Executive bonuses can be touchy topics, but one Australian fund manager has withdrawn a proposed $10 million “crazy or death clause” from the chief executive’s terms of employment that was to be reviewed at the company’s annual general meeting.
A notice of the Magellan Financial Group AGM, delivered to the ASX, included a resolution to approve a termination payout for chief executive Hamish Douglass “in the case of him becoming of unsound mind, incapacitated or dying”, subject to shareholder approval.
The payment, as outlined in the AGM notes, would consist of outstanding remuneration from the previous financial year that had not yet been paid, the pro rata value of his salary in for the year that work stopped, and 200% of the fixed remuneration amount to the value of $10 million.
However, after the Australian Shareholders Association said they would vote against the proposal, the resolution was withdrawn from the AGM on Tuesday ahead of today’s meeting, according to Fairfax.
In a note to the ASX Magellan said “Mr Hamish Douglass has requested that the board withdraw the proposed Resolution 4”.
The Australian Shareholders Association said it believes “it is ridiculous for the company to commit to the cost of the cover in circumstances where it will not receive any benefit,” according to Fairfax.
What is a “crazy or death clause”?
McDonald Murholme Principal Lawyer Andrew Jewell told SmartCompany this is the first time he has come across a “crazy or death” clause in an employment contract.
“I would say it’s quite rate – I have never seen this before,” he told SmartCompany.
“You can often get generous termination payouts, but this is individual.”
Usually in cases of high paid executives, individuals would have taken out life insurance policies to protect against death and incapacitation – and companies can contribute to paying the premiums for these, Jewell says.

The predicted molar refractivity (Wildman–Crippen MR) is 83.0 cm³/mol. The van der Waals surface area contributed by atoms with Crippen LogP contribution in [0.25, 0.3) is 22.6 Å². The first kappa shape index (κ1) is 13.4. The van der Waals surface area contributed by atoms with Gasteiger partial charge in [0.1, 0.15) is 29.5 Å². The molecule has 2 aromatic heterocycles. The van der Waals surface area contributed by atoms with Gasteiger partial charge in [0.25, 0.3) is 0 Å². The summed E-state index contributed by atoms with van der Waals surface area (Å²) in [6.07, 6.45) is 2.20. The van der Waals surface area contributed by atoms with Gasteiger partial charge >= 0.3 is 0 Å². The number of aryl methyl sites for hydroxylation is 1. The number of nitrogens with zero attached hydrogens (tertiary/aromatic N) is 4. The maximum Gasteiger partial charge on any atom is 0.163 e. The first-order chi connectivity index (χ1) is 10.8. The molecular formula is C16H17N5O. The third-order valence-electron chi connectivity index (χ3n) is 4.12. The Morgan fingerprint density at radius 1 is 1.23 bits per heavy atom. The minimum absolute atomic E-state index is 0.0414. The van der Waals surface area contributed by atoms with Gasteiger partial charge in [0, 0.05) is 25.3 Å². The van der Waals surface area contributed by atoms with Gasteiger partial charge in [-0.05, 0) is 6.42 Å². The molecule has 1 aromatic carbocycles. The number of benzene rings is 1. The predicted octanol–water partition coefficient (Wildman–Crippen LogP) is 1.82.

But while multimillion-dollar payouts for standard terminations hit the headlines, Jewell says readers must also keep in mind the bargaining power of the individuals involved.
“A notice period generally tries, from an employee’s perspective, to work out how long until they’re going to get another job,” he says.
“One thing for the public to note is that when you’re at that level, the individual has a much greater negotiating power than us mere mortals.”
While Magellan’s “crazy or death” clause has not been received well by shareholders and has since been withdrawn, it’s worth remembering that the formation of contracts can often be about how much influence the employee has.
“It’s a matter of negotiating, and negotiating power,” says Jewell.
Peta Tumpey, a partner in TressCox’s industrial relations, workplace and safety team, agrees that an individual “crazy or death” clause is one of a kind.
“It’s an extraordinary clause, but I would like to think the drafting of it would have had to be quite tight,” she told SmartCompany.
“There’s much more common and efficient ways of dealing with such an event.”
There are stipulations on when shareholders have to sign off on chief executive remuneration, such as when there’s an intention to pay out more than a year’s base salary, says Tumpey. The response from the investor community on this issue shows that shareholders do take an interest in payments.
“There’s a few checks and balances there,” says Tumpey.
SmartCompany contacted Magellan Financial Group but did not receive a response prior to deadline.